The society seems to be in a thriving condition, and supported by many zealous and intelligent farmers; yet much of its success is due to the untiring efforts of its officers.
F. C. Knox.
I attended the Nineteenth Exhibition of the Martha's Vineyard Society Oct. 2 and 3.
The territory of this society is necessarily limited. Surrounded by the sea, you might expect the hall to be rich in trophies from this source, rather than rich with products of the land. The fact that it had so many and such fine products convinced me that the society had done, and was doing, a good work on that island.
I found some very good cattle in their pens. There were very few thoroughbreds; but some good grades and natives showed that the people here are not indifferent to the improvement of their stock.
Horses of all the classes usually shown were there, and, on the whole, of fair quality. The farms of the island afford good sheep
pastures. Some fine animals attest to care in breeding and good management. It was evident that the island not only affords good mutton, with its prized game flavor, but also tender lambs, that might gratify the palate of an epicure.
The swine were of fair quality and in good numbers.
The poultry of all kinds presented points of much interest, as worthy of study as those exhibitions representing very much larger territory. In such a region as this it evinced a care that indicates a rapid advance in this line of improvement.
The dairy products, though not large in quantity, presented butter of very marked excellence.
We were also surprised at the great variety of cereals. The plump clear kernels in almost every variety showed them unusually fine for the purposes of the table.
Turning to vegetables, the variety increased, and the quality and quantity was most marked ; cabbages, pumpkins, melons, and roots, all seeming to vie with each other as to symmetry and size.
Fruits, both green and dried, of almost every name, looked toothsome and healthy. Pears, peaches, and grapes were good; but the apples seemed to have found an especial Eden on this island in which to grow this year. And, as I looked on the goodly display, I was disposed to think the salt air and the sea winds exercised some good influence on both vegetables and fruits.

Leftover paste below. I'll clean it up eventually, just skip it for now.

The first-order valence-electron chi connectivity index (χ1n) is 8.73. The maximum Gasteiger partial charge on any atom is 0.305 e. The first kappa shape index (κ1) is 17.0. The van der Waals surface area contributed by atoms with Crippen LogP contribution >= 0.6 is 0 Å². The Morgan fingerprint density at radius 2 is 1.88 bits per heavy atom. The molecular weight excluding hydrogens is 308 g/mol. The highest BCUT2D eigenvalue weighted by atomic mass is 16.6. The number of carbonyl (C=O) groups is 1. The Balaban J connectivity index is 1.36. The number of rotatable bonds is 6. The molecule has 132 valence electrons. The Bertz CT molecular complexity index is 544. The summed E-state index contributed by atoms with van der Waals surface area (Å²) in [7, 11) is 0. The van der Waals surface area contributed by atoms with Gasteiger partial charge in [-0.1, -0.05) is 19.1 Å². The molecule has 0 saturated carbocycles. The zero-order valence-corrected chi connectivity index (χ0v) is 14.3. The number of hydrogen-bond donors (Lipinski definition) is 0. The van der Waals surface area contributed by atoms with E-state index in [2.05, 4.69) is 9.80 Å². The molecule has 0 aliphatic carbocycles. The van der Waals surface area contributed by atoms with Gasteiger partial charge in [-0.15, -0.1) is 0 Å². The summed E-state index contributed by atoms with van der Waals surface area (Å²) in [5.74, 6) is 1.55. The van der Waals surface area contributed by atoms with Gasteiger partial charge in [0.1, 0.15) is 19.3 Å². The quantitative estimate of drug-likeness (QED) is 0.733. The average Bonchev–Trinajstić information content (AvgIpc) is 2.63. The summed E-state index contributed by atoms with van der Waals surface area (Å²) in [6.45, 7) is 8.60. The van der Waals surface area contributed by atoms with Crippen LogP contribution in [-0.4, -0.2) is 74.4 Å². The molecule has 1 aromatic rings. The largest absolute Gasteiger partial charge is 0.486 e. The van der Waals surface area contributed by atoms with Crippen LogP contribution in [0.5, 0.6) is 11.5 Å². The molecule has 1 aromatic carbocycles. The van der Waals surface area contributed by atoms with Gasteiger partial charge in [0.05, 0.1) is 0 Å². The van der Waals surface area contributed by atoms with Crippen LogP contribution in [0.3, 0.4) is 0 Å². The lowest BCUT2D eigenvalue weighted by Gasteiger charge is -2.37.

The grand rally came in women's work of various kinds. The hall was well adorned by them with color, taste, and usefulness. The articles ranged from the most practical to the ornamental and decorative. Substantial bread, delicate cake, rich preserves, elaborate needle-work, and intricate meshes of worsted, spoke of both inventive brains and patient industry. An endeavor to gain a full conception of these mysteries served to convince me that the women were not only interested in the exhibition, but added to its power by a most painstaking diligence. In fact, it was very evident that the agricultural society promoted the best interests of home and social life. This is the evidence of its good work. It stimulates the farmers to improvements, draws all classes together, and in this way develops, in some measure, both mind and heart.
FINANCES OF THE SOCIETIES.
lin, and Hampden
1,529 10 755 00
1,066 85 1,600 00
1,609 94 1,403 17
$10,624 40 $11,780 04 $1,280 95 $69,604 20 $102,579 60 $17,820 37 $37,251 84 $47,611 32 $96,729 75 $189,798 66 $502,026 92 $92,461 33 $409,679 16
PERMANENT FUND-HOW INVESTED.
HAMPDEN EAST. – In fair grounds, buildings, &c.
FRANKLIN. — In grounds, buildings, fixtures, and bank stock.
DEERFIELD VALLEY. - In real estate.
BERKSHIRE. - In real estate.
Hoosac VALLEY. - In real estate and personal property.
HOUSATONIC. - In real estate and personal property.
HINGHAM. - In hall and grounds.
BRISTOL. - In real estate.
PLYMOUTH. - In real estate, fixtures, furniture, &c.
MARSHFIELD. - In exhibition grounds and buildings.
NANTUCKET. — In fair grounds, building, fixtures, &c.
MARTHA'S VINEYARD. — In hall and fair grounds, and notes of members.